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A voice for the techies

Beneath the din of star talk, a caustic blogger speaks up for the town's well-shod crews.

December 04, 2005|Mary McNamara | Times Staff Writer

"It makes me crazy when I hear some producer who's making $7 million say they have to take a movie out of the country because labor here is too expensive," she says. "I'm making $29 an hour, which is the lowest on the set, but it's electricians and construction guys who are doing the hardest work with the biggest risk of injury."

In a September entry, Archer explained how a permit worker (sets are allowed to use nonunion members with permits in busy time) nearly cut his finger off pulling cable.

"He should have: a) been wearing leather gloves, and b) grabbed for the coiled cable in the center of the coil and not at the rope directly under the pulley," she wrote.

"I understand the desire not to loop one's arm through center of the coiled cable. When you're 40 feet up in the air with the safety rail removed (so the cable can easily be swung over to the walkway), the last thing you want to do is grab onto the very thing that might pull you off the catwalk to your death, but that rope/pulley/hand combination is bad news.

"It really is true that you learn something new every day. Our permit learned how not to catch cable. We learned not to let a permit catch cable."

Humor aside, Archer found the incident upsetting. "This permit is the greatest guy," she says. "And he can't work now, hasn't worked for two weeks. The equipment looks simple, but it's deceptive," she adds.

In the past year Archer, like many below-the-line industry workers, has seen her work shift away from film to TV. While she is grateful for any paycheck, TV is harder on the crew because it is more work for less pay, worse food and fewer perks.

Or, as she wrote in August from the set of a television show: "The dimmer board operator told me that last week they had 3 9-page days in a row. That's got to have something to do with people leaving.... Movies shoot about 3 pages a day, TV shows shoot from 5 to 7 pages a day; a page being about a minute of screen time (with notable exceptions such as the infamous 'Atlanta Burns' from Gone with the Wind. 1/8th of a page, WAY more than that on the screen). A 9 page day is just sadistic, and more than one in a row ... is so far beyond horrible that I don't think a word's been invented to describe it accurately."

Making a movie involves a lot of hurry up and wait for everyone involved, especially the crew. If the techies aren't killing themselves to break down or set up, they're fighting boredom. Graffiti is a popular hobby -- the rafters and catwalks on sets are emblazoned with comments both useful -- "Hit Head Here" -- and humorously obscene.

"There's a lot of time in between that stuff, and most of it's spent waiting," Archer wrote in October. "Waiting for talent. Waiting on camera. Waiting on lunch. Waiting to see if they're going to move on. Waiting for the AD's to call 'cut' so I can turn the page of the newspaper. Waiting on the sun to go down so we can light the night exterior."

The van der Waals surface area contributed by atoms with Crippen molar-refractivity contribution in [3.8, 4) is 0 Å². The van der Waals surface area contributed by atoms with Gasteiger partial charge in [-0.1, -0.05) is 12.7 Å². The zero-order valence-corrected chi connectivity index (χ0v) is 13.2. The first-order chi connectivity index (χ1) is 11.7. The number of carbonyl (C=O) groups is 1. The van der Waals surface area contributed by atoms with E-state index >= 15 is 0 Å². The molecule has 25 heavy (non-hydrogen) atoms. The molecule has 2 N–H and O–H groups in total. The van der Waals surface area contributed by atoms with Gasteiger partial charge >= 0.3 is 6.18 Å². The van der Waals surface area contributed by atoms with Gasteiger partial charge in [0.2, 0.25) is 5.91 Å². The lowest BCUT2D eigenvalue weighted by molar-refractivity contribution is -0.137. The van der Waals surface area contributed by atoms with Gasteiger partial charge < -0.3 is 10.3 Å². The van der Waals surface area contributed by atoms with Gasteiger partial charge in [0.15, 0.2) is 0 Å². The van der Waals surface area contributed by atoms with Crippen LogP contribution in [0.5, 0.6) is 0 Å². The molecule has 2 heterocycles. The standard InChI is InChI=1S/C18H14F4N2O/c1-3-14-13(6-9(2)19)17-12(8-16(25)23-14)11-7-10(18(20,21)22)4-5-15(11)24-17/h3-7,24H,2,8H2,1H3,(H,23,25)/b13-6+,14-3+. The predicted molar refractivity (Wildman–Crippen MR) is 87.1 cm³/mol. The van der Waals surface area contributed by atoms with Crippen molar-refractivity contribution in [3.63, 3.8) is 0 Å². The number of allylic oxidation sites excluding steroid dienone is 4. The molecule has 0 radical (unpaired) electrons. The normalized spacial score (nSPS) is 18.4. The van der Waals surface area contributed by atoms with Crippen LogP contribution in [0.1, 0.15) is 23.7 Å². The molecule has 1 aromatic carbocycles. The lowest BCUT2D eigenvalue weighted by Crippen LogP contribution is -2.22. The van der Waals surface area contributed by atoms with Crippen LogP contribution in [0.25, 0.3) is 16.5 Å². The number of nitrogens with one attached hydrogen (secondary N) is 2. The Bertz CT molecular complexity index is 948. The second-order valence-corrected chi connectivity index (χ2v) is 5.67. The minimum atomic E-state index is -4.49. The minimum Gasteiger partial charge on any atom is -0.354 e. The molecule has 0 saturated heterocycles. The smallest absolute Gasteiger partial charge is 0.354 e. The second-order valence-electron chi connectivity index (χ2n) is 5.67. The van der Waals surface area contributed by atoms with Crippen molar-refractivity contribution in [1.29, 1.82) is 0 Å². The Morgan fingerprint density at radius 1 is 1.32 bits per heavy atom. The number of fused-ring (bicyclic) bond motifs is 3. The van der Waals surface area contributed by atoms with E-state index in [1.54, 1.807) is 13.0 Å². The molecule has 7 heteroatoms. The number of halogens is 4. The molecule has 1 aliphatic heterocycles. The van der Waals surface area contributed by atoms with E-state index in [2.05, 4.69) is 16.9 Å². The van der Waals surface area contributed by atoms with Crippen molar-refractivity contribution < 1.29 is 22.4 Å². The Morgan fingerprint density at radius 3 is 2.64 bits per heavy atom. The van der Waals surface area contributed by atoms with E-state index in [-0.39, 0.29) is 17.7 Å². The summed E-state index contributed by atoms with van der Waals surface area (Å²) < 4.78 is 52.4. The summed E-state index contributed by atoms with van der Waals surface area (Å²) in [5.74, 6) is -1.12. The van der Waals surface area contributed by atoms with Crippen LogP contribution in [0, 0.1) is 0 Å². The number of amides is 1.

What really bothers her

STILL, ask Archer to list her pet peeves and her response has nothing to do with exhaustion or boredom or strained joints.

"Perfume," she says immediately. "People wear strong perfume on the set and they don't realize under the hot lights the people around them cannot breathe. If I could, I would ban Opium and Obsession from every set."

After that comes people who won't get out of the way. "Here I come, I've got a 60-pound light on one shoulder, a 20-pound bag in my hand and they're just standing there talking. I try 'excuse me,' 'coming through,' even 'free dental work,' and they don't move. It's usually the studio people," she adds. "Executives who haven't been on set much. Someone needs to give them a workshop or something."

It also makes her crazy when the set designers don't seem to be aware of the necessity of lights. "I've seen sets too small for the light bases, or the lights themselves," she says. On one TV show she recently worked on, there was no movable wall. "There were only two points of entry to the set. When the director calls 'rolling,' we all run out and when he yells 'moving on,' everyone runs in," she explains. "On this set, it was a bottleneck every time. It cost them a lot of money because it took so long for everyone to just get in to do their jobs."

She doesn't appreciate that she recently had to pay for her own hepatitis C vaccine, a protection necessary for crew members who often have to crawl around alleys and basements and hedges, coming in contact will all manner of garbage and vermin. Last month, Archer was on a downtown shoot; after a break, she came back to see a large rat sipping from her coffee cup.

"When you work downtown there is just no way you are going to stay clean," she says. "Everything is filthy."

Archer wears gloves every day on the job -- leather for hot work, a lightweight blend for the rest. ("Some grip invented these great gloves," she says. "Made millions. Now we all sit around figuring out what we're going to invent to get out.")

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